He will some day. For all the complaining I did above, Super Win is a very satisfying experience. A childhood dream project, fully realized and undoubtedly fun. I love playing games like that. And this comes from a hateful millennial that doesn’t even like the NES and thinks games like the original Legend of Zelda or Metroid aren’t fun at all when stacked against the type of games they make in 2015. I wasn’t its target audience, but I liked Super Win: The Game. I think you’ll like it too! I’ve spent the last week telling all my NES-loving friends that they really need to give it a try. It doesn’t do anything wrong, per se. Most of my complaints are about what it didn’t do. The level design is fairly straight forward, conventional, and honestly kinda bland. But the writing is top-notch, and when it gets ambitious, it gets really good. This is a nostaligic tribute done right. Congratulations, Kyle! You did it!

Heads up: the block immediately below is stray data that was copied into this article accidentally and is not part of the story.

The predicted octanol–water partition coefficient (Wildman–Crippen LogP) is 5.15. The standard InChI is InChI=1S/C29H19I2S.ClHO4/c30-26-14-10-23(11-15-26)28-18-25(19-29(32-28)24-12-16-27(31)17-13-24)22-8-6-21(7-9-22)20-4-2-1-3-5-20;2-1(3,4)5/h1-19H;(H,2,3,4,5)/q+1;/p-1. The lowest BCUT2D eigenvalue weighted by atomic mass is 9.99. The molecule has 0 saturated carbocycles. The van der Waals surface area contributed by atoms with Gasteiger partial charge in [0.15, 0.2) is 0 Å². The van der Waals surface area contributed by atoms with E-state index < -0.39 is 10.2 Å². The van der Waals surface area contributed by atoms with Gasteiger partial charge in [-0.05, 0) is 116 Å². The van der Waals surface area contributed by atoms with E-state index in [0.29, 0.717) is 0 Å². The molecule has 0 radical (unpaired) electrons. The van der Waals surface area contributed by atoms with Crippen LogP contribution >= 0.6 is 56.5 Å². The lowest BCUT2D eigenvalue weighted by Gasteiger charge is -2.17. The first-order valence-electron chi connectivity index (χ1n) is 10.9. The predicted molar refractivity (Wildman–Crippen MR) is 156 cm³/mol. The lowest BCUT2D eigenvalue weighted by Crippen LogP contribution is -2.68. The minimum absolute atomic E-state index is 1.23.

Oh, and now for the awkward part, Mr. Pittman. I checked with my attorney and he found out that I get to horse whip you for the slow underwater movement. Too Sonicy. Look at the bright side, I’m letting you off the hook for the ice level, but that’s only because the Shovel Knight guys haven’t finished their sentence in the Turkish prison.
Super Win is Chick-Approved and ranked on the Indie Gamer Chick Leaderboard